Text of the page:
The most recent viral Steph Curry video features nary a basketball. The footage was filmed at the wedding of Curry’s former Golden State teammate Harrison Barnes, and it shows the Warriors guard on the dance floor executing a spot-on impersonation of LeBron James’ post–head-shaving workout video (which James posted right after Curry and the Warriors knocked him out of the NBA Finals). To make this tasty morsel of hot goss even more delicious, Kyrie Irving can be seen standing next to Curry, and the Cavaliers star is absolutely reveling in the mockery of his teammate.
For lovers of NBA drama, this was like watching Neil Armstrong bounce down from the lunar module. Not since Shaquille O’Neal’s “Kobe, Tell Me How My Ass Tastes” freestyle has there been such crystal-clear evidence of superstar teammate discord. Kyrie had just requested a trade away from Cleveland. LeBron tweeted to deny reports that he wanted to “beat [Kyrie’s] ass.” Kyrie apparently unfollowed @kingjames on Instagram.
While this may all seem like frivolous high school drama, there’s good reason for fans to obsess over these cafeteria-table social dynamics. With modern NBA stars now having the power to eject themselves from one franchise and catapult into another, friendships have become the astral maps we use to navigate the league’s near future. We now sift through Instagram likes like frenzied Old West prospectors, searching for clues as to who’s friendly with whom.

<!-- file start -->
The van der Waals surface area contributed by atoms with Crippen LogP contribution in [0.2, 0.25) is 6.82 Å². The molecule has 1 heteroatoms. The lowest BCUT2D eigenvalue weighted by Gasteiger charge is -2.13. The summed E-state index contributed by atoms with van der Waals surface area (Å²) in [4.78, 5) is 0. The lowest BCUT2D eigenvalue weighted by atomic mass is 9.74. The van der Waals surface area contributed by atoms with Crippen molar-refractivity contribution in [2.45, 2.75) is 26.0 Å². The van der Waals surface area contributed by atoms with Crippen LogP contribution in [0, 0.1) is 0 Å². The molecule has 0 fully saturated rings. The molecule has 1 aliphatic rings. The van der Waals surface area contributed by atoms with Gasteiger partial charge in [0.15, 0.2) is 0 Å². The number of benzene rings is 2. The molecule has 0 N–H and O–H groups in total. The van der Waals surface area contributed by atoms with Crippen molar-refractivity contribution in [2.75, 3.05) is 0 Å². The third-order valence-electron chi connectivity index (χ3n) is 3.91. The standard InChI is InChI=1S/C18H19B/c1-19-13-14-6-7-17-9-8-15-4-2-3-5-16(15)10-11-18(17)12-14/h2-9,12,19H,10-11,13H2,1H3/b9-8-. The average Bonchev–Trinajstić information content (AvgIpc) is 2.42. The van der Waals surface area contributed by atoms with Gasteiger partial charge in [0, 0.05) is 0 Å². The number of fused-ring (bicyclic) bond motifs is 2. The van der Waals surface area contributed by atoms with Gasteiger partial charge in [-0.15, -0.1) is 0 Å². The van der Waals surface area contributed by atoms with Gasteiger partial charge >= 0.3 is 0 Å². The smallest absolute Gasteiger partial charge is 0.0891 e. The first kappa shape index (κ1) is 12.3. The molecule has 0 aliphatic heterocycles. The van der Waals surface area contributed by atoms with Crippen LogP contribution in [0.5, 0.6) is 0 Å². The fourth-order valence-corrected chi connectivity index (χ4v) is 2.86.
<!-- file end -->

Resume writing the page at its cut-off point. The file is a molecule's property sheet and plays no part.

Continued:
When LeBron set off for Miami in 2010, he left Cleveland in part because he wanted to play with his friends. When Kevin Durant departed Oklahoma City for Golden State in 2016, he obliterated his friendship with Russell Westbrook—or maybe, heaven forbid, they were never really friends at all. And before it became public that Irving wanted off the Cavaliers, the point guard reportedly tried to provoke a trade between the Bulls and Cavs so he could join his buddy Jimmy Butler in Chicago. Before that could happen, the Bulls traded Butler to the Timberwolves, and now Butler is in a position to lobby Minnesota’s front office to make a move for Irving. From one perspective, these are multimillionaires deciding the futures of teams worth billions of dollars. From another, this is, “Can Kyrie come over and play?”
Cross-team friendships used to be a touchy subject. Magic Johnson and Isiah Thomas were once so close that they kissed each other on the cheek before Game 1 of the 1988 Finals. (Had Twitter been around for that event, the ensuing memes would have been so beautiful and consequential that our finest museums would be fighting for the right to display them in their respective modern wings.) It was a rare public show of camaraderie, one that infuriated and disgusted Lakers coach Pat Riley. Riley pulled his star player aside and told him he had to prove to his teammates that he wasn’t soft. Early in Game 2, Magic dutifully shoved Isiah to the ground.